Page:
2.2. Patient 2

A 50-year-old male patient presented with a perioral eczema following the use of two different brands of lip balms. Initial patch tests (performed as in Patient 1) were positive to castor oil (‘as is’) (++). A patch test with the lip balms could not be performed at that time, but the patient performed a repeated open application test (ROAT) with one of two lipbalms, twice daily on a forearm, which resulted in a positive reaction after three days. Upon request, the manufacturer of this particular lip balm sent us the individual ingredients, among which were castor oil (‘as is’) and hydrogenated castor oil (30% pet.). Positive reactions were again seen to castor oil ‘as is’ (++ at D2 and +++ at D4, respectively) (Figure 1), but not to hydrogenated castor oil 30% pet; higher test concentrations for hydrogenated castor oil were not used. Ricinoleic acid and 12-hydroxystearic acid could not be patched tested separately. Castor oil was, according to the packaging, present in both lip balms he had been using. The patient also showed positive patch test reactions to benzyl salicylate, explaining a previous axillary dermatitis from deodorant, and to epoxy resin, for which no relevance was found. Interestingly, the patient noticed he was able to tolerate an after-shave cream containing a polyethylene glycol (PEG) computation of castor oil, that is, PEG-40 hydrogenated castor oil. Following avoidance of all contact allergens, and of castor oil in particular, the patient’s perioral eczema healed and it has not recurred since.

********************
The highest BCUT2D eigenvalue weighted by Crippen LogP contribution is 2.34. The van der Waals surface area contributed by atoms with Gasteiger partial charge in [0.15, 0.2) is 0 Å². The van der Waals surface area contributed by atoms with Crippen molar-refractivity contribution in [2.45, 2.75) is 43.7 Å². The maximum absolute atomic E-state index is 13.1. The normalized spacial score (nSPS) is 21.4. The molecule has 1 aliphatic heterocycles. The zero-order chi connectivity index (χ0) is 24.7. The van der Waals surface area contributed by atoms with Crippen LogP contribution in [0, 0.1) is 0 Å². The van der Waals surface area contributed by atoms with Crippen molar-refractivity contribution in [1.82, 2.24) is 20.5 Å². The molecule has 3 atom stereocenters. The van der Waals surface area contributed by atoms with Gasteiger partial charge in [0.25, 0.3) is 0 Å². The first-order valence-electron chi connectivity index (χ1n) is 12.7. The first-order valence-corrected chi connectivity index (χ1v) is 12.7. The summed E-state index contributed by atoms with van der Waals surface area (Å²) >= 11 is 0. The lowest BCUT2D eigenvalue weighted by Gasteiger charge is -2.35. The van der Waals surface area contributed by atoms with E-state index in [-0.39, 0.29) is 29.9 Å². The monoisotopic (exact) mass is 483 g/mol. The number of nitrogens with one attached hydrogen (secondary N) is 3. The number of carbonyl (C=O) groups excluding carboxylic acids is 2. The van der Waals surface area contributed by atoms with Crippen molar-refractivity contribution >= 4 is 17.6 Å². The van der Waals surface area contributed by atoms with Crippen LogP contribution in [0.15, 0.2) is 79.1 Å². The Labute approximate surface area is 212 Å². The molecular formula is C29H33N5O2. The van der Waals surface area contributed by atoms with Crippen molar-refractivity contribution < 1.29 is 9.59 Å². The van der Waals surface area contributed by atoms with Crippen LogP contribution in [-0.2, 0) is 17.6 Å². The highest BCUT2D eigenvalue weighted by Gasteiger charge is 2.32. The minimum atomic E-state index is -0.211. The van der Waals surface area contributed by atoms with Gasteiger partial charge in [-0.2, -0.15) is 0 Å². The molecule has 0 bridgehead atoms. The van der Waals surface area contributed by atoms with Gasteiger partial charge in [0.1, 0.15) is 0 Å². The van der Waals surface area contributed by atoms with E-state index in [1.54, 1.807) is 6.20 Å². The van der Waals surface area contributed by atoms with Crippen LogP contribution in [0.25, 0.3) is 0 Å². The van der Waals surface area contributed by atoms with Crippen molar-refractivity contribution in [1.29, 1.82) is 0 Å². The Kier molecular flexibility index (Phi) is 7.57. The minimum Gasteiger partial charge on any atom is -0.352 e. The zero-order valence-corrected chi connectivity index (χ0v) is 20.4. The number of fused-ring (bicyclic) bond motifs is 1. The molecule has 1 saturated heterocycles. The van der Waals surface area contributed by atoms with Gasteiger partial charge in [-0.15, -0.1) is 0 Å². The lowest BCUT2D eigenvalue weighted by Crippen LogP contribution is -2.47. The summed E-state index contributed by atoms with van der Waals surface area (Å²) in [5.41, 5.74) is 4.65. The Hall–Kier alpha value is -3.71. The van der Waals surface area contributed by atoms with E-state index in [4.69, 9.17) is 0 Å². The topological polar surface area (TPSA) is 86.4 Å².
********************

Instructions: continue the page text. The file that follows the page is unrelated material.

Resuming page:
3. Discussion

Castor oil, because of its high viscosity, its solubility for most pigments, and its masking, perfuming and skin conditioning properties, is often used in cosmetics, such as lipsticks, sunscreens, deodorants, moisturizers, nail lacquer removers and soaps [9]. It is also used in pharmaceuticals (e.g., in laxatives) [5], as biofuel [10], and as a lubricant and for food flavoring [1,3,5].
Many derivatives exist, such as acetylated, hydrogenated and PEGylated forms, even in combinations, although little is known about the allergenic potential of these variants in patients contact-allergic to castor oil. Castor oil, hydrogenated castor oil, and other derivatives, have all been found to be a possible cause of allergic contact dermatitis [4,11,12]. Also, the stems, leaves and seeds of the Ricinus plant may cause occupational allergic contact dermatitis, particularly in farmers harvesting the plants, or in laboratory workers exposed to them [13]. In our department, castor oil is routinely patch tested ‘as is’, as part of a cosmetic series, but the vast majority of patients (~400 every year, also serving as control patients for the two cases reported here) show no allergic or irritant reactions to this allergen.
Kalavala et al. previously reported PEG-7 hydrogenated castor oil as a cause of allergic contact dermatitis, and their report suggested that higher molecular weight PEGylated castor oil-derivatives may have less potency to cause allergic contact dermatitis [12]. In both our patients hydrogenated castor oil (30% pet.) did not lead to a positive patch test reaction, and in the second case a PEGylated (PEG-40) and hydrogenated derivative, as an ingredient of an after-shave cream, did not provoke any skin reaction.